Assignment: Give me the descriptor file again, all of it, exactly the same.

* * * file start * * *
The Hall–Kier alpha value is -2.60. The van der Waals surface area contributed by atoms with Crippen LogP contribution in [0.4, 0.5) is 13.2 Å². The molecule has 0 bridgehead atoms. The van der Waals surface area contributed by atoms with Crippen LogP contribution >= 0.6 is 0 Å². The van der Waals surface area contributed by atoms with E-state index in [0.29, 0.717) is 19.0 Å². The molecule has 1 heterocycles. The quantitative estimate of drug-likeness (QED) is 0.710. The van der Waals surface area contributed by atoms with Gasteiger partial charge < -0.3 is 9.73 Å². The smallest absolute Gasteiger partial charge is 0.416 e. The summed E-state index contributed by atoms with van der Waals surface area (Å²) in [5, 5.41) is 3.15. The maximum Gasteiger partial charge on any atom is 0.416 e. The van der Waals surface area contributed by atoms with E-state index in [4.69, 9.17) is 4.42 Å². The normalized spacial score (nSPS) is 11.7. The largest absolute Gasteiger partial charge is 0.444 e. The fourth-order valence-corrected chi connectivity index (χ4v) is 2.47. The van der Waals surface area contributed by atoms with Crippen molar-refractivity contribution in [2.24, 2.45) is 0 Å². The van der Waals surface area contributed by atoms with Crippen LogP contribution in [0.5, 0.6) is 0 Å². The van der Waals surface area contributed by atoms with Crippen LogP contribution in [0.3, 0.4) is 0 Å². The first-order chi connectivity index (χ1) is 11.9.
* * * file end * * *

The Hall–Kier alpha value is -2.60. The van der Waals surface area contributed by atoms with Crippen LogP contribution in [0.4, 0.5) is 13.2 Å². The molecule has 0 bridgehead atoms. The van der Waals surface area contributed by atoms with Crippen LogP contribution >= 0.6 is 0 Å². The van der Waals surface area contributed by atoms with E-state index in [0.29, 0.717) is 19.0 Å². The molecule has 1 heterocycles. The quantitative estimate of drug-likeness (QED) is 0.710. The van der Waals surface area contributed by atoms with Gasteiger partial charge < -0.3 is 9.73 Å². The smallest absolute Gasteiger partial charge is 0.416 e. The summed E-state index contributed by atoms with van der Waals surface area (Å²) in [5, 5.41) is 3.15. The maximum Gasteiger partial charge on any atom is 0.416 e. The van der Waals surface area contributed by atoms with E-state index in [4.69, 9.17) is 4.42 Å². The normalized spacial score (nSPS) is 11.7. The largest absolute Gasteiger partial charge is 0.444 e. The fourth-order valence-corrected chi connectivity index (χ4v) is 2.47. The van der Waals surface area contributed by atoms with Crippen molar-refractivity contribution in [2.24, 2.45) is 0 Å². The van der Waals surface area contributed by atoms with Crippen LogP contribution in [0.5, 0.6) is 0 Å². The van der Waals surface area contributed by atoms with Crippen LogP contribution in [0.3, 0.4) is 0 Å². The first-order chi connectivity index (χ1) is 11.9.